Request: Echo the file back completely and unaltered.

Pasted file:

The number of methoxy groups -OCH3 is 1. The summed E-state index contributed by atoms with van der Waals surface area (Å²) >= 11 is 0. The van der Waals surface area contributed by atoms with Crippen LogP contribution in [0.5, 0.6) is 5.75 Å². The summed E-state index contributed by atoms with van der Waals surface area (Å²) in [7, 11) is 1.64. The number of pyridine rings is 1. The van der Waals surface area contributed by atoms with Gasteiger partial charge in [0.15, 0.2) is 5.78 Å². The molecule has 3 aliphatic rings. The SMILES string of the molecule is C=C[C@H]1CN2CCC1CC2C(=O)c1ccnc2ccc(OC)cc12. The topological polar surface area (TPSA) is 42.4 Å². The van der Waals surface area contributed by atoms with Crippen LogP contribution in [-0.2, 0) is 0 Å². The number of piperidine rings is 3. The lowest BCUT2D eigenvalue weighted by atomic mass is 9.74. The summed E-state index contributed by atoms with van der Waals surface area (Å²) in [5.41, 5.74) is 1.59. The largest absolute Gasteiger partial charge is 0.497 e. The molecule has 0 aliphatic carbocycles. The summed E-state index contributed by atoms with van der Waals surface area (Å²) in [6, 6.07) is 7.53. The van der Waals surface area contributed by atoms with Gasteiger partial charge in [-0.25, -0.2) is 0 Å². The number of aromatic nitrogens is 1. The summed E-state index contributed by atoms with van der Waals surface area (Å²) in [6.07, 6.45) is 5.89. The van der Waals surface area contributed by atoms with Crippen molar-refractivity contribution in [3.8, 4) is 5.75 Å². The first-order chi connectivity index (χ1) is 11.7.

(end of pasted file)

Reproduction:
The number of methoxy groups -OCH3 is 1. The summed E-state index contributed by atoms with van der Waals surface area (Å²) >= 11 is 0. The van der Waals surface area contributed by atoms with Crippen LogP contribution in [0.5, 0.6) is 5.75 Å². The summed E-state index contributed by atoms with van der Waals surface area (Å²) in [7, 11) is 1.64. The number of pyridine rings is 1. The van der Waals surface area contributed by atoms with Gasteiger partial charge in [0.15, 0.2) is 5.78 Å². The molecule has 3 aliphatic rings. The SMILES string of the molecule is C=C[C@H]1CN2CCC1CC2C(=O)c1ccnc2ccc(OC)cc12. The topological polar surface area (TPSA) is 42.4 Å². The van der Waals surface area contributed by atoms with Crippen LogP contribution in [-0.2, 0) is 0 Å². The number of piperidine rings is 3. The lowest BCUT2D eigenvalue weighted by atomic mass is 9.74. The summed E-state index contributed by atoms with van der Waals surface area (Å²) in [5.41, 5.74) is 1.59. The largest absolute Gasteiger partial charge is 0.497 e. The molecule has 0 aliphatic carbocycles. The summed E-state index contributed by atoms with van der Waals surface area (Å²) in [6, 6.07) is 7.53. The van der Waals surface area contributed by atoms with Gasteiger partial charge in [-0.25, -0.2) is 0 Å². The number of aromatic nitrogens is 1. The summed E-state index contributed by atoms with van der Waals surface area (Å²) in [6.07, 6.45) is 5.89. The van der Waals surface area contributed by atoms with Crippen molar-refractivity contribution in [3.8, 4) is 5.75 Å². The first-order chi connectivity index (χ1) is 11.7.